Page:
Retain or not to retain: Automatic promotion and student outcomes
(Job Market Paper) Funded by UNESCO, GEMR 2019
A large scale education reform in India introduced automatic promotion in all elementary grades. This paper estimates the impact of automatic promotion on education outcomes. I use plausibly exogenous variation in exposure to the policy due to initial differences in repetition rates across districts. I find that automatic promotion reduces dropout rates by 0.1 percentage points for children in the upper-primary age. However, the policy had a negative effect on learning outcomes. The probability that a primary age student could solve a basic reading and arithmetic task falls by 0.3 and 0.8 percentage points respectively. The negative effect was larger for children with a poor socio-economic background. I explore probable mechanisms for the decline in learning levels. I find that districts with congested government schools suffered more due to the policy.
The increasing number of contract teachers in developing countries has led to concerns about the effect of their employment on teacher quality. Contract teachers are in general less trained and qualified. However, they are more likely to be hired from the local community, which can positively affect student out- comes by reducing social distance or through better monitoring. This paper provides evidence on the difference in the impact of contract and regular civil service teachers with a special focus on the effect of being a local teacher or native of the village. Using a value-added estimation method, based on data from a unique survey in India, we find no statistically significant difference in the performance of contract and regular teachers for both grades 4 and 6. However, within contract teachers, we observe that local teachers have a significant and positive impact (0.24 standard deviation) on student learning for grade 6.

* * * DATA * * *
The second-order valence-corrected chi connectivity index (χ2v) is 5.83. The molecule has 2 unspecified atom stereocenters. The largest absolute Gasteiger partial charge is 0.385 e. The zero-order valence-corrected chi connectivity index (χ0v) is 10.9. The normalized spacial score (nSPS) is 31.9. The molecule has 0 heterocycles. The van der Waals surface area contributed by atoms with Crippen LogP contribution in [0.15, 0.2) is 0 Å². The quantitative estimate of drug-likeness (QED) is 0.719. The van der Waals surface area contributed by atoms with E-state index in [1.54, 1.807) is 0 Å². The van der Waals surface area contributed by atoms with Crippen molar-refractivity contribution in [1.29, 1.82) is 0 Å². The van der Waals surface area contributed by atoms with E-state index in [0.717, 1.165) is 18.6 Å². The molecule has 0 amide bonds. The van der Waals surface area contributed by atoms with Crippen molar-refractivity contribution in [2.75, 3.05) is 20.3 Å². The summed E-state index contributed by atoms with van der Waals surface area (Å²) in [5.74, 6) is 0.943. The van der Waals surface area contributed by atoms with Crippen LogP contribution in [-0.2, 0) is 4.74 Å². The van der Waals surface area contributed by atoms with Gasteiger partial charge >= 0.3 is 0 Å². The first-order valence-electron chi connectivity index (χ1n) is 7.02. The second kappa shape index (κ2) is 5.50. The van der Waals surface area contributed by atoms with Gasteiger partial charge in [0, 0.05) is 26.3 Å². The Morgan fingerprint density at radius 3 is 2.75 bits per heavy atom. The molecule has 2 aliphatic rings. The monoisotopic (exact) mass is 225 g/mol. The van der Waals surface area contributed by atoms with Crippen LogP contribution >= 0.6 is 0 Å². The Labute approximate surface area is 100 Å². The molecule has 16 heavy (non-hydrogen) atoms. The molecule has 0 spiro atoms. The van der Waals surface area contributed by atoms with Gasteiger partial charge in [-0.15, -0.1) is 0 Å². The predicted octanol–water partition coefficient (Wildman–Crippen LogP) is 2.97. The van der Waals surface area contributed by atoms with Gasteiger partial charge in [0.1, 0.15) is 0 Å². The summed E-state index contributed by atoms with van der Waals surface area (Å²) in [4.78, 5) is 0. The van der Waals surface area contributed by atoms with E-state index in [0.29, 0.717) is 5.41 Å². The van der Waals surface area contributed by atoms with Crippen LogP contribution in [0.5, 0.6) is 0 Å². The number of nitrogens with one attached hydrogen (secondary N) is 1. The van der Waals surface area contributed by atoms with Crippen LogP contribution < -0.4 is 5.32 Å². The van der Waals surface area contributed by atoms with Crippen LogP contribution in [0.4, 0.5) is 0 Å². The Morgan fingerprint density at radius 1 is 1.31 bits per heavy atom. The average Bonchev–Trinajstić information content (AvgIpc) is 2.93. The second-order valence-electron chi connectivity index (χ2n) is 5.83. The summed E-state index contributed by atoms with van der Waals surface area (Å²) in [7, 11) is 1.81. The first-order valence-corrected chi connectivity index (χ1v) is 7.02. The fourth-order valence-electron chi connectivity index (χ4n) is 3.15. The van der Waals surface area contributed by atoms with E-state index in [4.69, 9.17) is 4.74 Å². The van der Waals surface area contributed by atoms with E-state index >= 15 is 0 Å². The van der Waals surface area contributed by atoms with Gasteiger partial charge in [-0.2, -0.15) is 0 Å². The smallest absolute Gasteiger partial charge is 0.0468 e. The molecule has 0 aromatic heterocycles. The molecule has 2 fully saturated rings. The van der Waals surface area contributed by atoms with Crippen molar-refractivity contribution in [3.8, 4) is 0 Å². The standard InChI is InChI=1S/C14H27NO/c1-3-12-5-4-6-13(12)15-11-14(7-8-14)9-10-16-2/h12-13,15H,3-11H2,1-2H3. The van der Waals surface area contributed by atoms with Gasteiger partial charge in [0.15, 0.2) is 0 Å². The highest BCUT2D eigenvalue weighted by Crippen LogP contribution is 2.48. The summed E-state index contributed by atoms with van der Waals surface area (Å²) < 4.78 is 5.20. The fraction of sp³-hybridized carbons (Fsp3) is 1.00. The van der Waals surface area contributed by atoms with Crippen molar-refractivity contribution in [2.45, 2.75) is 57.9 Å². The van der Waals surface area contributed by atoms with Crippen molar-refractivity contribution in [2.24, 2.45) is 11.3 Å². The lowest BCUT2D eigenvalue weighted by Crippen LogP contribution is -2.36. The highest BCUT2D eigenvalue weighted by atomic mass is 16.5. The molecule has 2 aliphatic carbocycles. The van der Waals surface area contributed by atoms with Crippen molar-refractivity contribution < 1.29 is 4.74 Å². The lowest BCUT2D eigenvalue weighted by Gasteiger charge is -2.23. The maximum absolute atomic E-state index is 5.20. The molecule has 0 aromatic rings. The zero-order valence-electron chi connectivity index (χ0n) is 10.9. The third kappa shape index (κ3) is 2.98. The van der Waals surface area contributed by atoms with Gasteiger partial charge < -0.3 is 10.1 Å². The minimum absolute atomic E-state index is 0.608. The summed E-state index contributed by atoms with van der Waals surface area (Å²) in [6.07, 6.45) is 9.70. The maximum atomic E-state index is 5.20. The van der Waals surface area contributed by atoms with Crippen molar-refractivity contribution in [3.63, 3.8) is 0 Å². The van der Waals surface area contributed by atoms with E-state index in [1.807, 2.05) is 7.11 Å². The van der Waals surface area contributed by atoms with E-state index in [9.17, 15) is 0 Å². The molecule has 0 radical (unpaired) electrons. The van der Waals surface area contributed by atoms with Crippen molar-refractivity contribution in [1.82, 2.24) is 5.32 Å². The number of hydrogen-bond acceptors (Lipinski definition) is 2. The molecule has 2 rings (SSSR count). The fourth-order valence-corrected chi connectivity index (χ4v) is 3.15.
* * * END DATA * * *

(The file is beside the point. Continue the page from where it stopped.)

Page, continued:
Indian matchmaking: Impact of large scale education program (Work in progress)
with Vikram Bahure and Sayli Javadekar
Marriage markets are important determinants of human capital investment and fertility outcomes. Marriage market outcomes, especially the age of marriage influence economic opportunities for women. In this paper, we study the impact of the large-scale education program in India, District Primary Education Program (DPEP), on female education and the marriage market. The program provides a regression discontinuity set-up to estimate the causal impact. The districts below the national average of female literacy were selected in the program. Preliminary results show that female education increases by 1.3 years. The program further reduces the age of marriage and increases partner’s education.